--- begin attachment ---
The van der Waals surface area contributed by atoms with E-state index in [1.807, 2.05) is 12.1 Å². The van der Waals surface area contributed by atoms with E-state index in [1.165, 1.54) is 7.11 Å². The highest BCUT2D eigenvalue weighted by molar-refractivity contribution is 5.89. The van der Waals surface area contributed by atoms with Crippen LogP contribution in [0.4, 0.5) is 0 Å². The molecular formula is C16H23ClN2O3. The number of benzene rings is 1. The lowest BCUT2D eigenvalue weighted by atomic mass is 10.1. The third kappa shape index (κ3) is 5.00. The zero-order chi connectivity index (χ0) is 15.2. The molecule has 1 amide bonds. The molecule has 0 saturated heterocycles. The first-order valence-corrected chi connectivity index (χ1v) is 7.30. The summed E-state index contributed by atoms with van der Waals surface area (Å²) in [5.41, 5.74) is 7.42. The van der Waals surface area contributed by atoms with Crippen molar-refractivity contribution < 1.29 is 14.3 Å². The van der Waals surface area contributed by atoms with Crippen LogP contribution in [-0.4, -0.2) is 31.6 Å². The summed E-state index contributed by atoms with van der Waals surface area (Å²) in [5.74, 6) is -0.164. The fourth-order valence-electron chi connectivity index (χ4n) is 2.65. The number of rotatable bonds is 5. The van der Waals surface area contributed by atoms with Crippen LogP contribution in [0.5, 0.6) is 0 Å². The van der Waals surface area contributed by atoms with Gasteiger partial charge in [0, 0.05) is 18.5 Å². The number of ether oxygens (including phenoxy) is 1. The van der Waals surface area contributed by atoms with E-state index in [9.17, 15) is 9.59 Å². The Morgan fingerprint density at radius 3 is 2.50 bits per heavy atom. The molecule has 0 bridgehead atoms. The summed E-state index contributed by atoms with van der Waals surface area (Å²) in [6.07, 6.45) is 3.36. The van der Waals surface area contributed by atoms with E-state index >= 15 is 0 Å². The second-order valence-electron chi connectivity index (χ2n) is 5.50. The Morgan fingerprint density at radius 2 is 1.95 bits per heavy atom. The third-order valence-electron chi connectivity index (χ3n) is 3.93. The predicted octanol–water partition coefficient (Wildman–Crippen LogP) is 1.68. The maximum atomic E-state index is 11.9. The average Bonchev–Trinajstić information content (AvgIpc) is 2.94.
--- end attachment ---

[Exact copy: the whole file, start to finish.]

The van der Waals surface area contributed by atoms with E-state index in [1.807, 2.05) is 12.1 Å². The van der Waals surface area contributed by atoms with E-state index in [1.165, 1.54) is 7.11 Å². The highest BCUT2D eigenvalue weighted by molar-refractivity contribution is 5.89. The van der Waals surface area contributed by atoms with Crippen LogP contribution in [0.4, 0.5) is 0 Å². The molecular formula is C16H23ClN2O3. The number of benzene rings is 1. The lowest BCUT2D eigenvalue weighted by atomic mass is 10.1. The third kappa shape index (κ3) is 5.00. The zero-order chi connectivity index (χ0) is 15.2. The molecule has 1 amide bonds. The molecule has 0 saturated heterocycles. The first-order valence-corrected chi connectivity index (χ1v) is 7.30. The summed E-state index contributed by atoms with van der Waals surface area (Å²) in [5.41, 5.74) is 7.42. The van der Waals surface area contributed by atoms with Crippen molar-refractivity contribution < 1.29 is 14.3 Å². The van der Waals surface area contributed by atoms with Crippen LogP contribution in [-0.4, -0.2) is 31.6 Å². The summed E-state index contributed by atoms with van der Waals surface area (Å²) in [5.74, 6) is -0.164. The fourth-order valence-electron chi connectivity index (χ4n) is 2.65. The number of rotatable bonds is 5. The van der Waals surface area contributed by atoms with Crippen LogP contribution in [0.5, 0.6) is 0 Å². The van der Waals surface area contributed by atoms with Gasteiger partial charge in [0, 0.05) is 18.5 Å². The number of ether oxygens (including phenoxy) is 1. The van der Waals surface area contributed by atoms with E-state index in [9.17, 15) is 9.59 Å². The Morgan fingerprint density at radius 3 is 2.50 bits per heavy atom. The molecule has 0 bridgehead atoms. The summed E-state index contributed by atoms with van der Waals surface area (Å²) in [6.07, 6.45) is 3.36. The van der Waals surface area contributed by atoms with E-state index >= 15 is 0 Å². The second-order valence-electron chi connectivity index (χ2n) is 5.50. The Morgan fingerprint density at radius 2 is 1.95 bits per heavy atom. The third-order valence-electron chi connectivity index (χ3n) is 3.93. The predicted octanol–water partition coefficient (Wildman–Crippen LogP) is 1.68. The maximum atomic E-state index is 11.9. The average Bonchev–Trinajstić information content (AvgIpc) is 2.94.